Witches. Pirates. Ghosts. A curse. A tropical storm that threatens to reveal secrets long buried. And a cat called Bacon who may or may not be possessed by the spirit of a familial treasure hunter. ISLAND OF BONES ticks plenty of boxes this spooky season, as long as you’re more willing to suspend disbelief than the story’s sassy heroine.
Gaby Triana is best known for her Young Adult novels, including international bestseller Wake the Hollow, which flirt with both romance and the supernatural. But in her new series, HAUNTED FLORIDA, Triana pursues a life-long passion for horror as she makes a move into writing for adults – something she describes as her “true calling”.
Following the death of her beloved Grandmother, Ellie Whitaker, 26, heads out to Key West to visit the house that continued to haunt Leanne Drudge through her final days and to help her finally rest in peace. However, Ellie soon finds her quest for the truth leads her, both metaphorically and literally, into the eye of the storm.
It is this storm that truly carries the narrative; a slow build that sets the nerves on edge, a rising heat that makes the chills all the more… chilling, all hell breaking loose as Hurricane Mara finally hits. In fact, the storm’s real strength is not the devastation that it brings to the Cayo Hueso, but its undeniable connection to Ellie’s mental health and the awakening of latent abilities she has potentially suppressed since childhood. While Ellie’s determined rationalisation, constant references to her “covert OCD”, and dependence on medication can take the reader out of the moment, the precursory waterspouts pull you back in, hurling you onwards as you brace yourself for a dramatic climax that is satisfying, if a little protracted.
In terms of skill, dialogue is not necessarily Triana’s strong point. Many interactions feel forced and unnatural, and Ellie can come across as a little immature, which may prove that old habits as a YA writer die hard. But Triana excels at describing setting, with her prose displaying moments of pure poetic brilliance that could extend throughout the novel with a little more attention and a strong editor.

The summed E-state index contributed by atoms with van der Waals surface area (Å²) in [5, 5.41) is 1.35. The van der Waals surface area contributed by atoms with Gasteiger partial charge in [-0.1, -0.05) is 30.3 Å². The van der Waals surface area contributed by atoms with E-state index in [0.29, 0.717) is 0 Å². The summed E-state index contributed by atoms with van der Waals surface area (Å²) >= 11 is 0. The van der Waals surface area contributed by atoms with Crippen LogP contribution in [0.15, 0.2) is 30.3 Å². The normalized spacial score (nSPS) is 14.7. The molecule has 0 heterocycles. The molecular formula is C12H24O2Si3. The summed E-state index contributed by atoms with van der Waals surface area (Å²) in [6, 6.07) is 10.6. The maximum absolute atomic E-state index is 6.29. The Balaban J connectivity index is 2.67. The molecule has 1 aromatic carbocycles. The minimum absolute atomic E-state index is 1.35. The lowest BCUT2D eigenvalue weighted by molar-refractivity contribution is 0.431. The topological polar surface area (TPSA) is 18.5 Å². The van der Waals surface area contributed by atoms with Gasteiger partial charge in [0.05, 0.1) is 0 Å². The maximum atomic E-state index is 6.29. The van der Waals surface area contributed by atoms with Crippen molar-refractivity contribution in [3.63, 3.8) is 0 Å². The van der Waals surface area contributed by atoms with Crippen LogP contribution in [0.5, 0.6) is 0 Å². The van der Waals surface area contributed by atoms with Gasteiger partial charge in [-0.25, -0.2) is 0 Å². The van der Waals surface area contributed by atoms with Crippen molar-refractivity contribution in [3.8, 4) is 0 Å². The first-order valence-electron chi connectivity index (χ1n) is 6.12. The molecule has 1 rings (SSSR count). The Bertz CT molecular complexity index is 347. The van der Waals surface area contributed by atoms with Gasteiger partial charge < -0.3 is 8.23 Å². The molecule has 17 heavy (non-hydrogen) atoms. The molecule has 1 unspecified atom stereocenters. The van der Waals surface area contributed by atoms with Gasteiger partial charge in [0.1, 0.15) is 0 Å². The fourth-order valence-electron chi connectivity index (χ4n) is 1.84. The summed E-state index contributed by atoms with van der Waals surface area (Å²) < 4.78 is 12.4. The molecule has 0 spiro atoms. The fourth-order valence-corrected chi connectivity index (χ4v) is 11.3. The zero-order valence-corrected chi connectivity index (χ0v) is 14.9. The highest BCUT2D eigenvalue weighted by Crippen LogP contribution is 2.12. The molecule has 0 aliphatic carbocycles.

The largely female ensemble represents womanhood across generations, with even those cast in the role of villain acting with strength that comes from their own agency. Triana often takes us back to 1951 and the conservative prejudice that saw female sexuality and empowerment as a threat – the whore and the witch. Our modern-day heroine is relentless and surprisingly fearless considering her circumstances, and not just those that arise from stepping inside a stereotypical haunted hotel. Newly unemployed and single, you’d be forgiven for assuming early on that her path to “finding herself” will lead Ellie into the arms of a new lover, but this is not the case. It is somewhat refreshing to encounter a main character so completely undistracted by her own romantic escapades. That’s not to say there is no romance to be found in ISLAND OF BONES and Triana crafts a relationship so pure and enviable that it certainly gives Ellie, and the reader, something to aim for when the time is right.
On the surface, ISLAND OF BONES provides a drama-packed battle with the evils of human jealousy and greed against the backdrop of a swirling assault of ghosts and nature. But scratch away the veneer and you will uncover a reminder that supressing your true potential can be detrimental to your mental wellbeing. So be you, face your ghosts and pursue your passions just as Gaby Triana has done with this novel.
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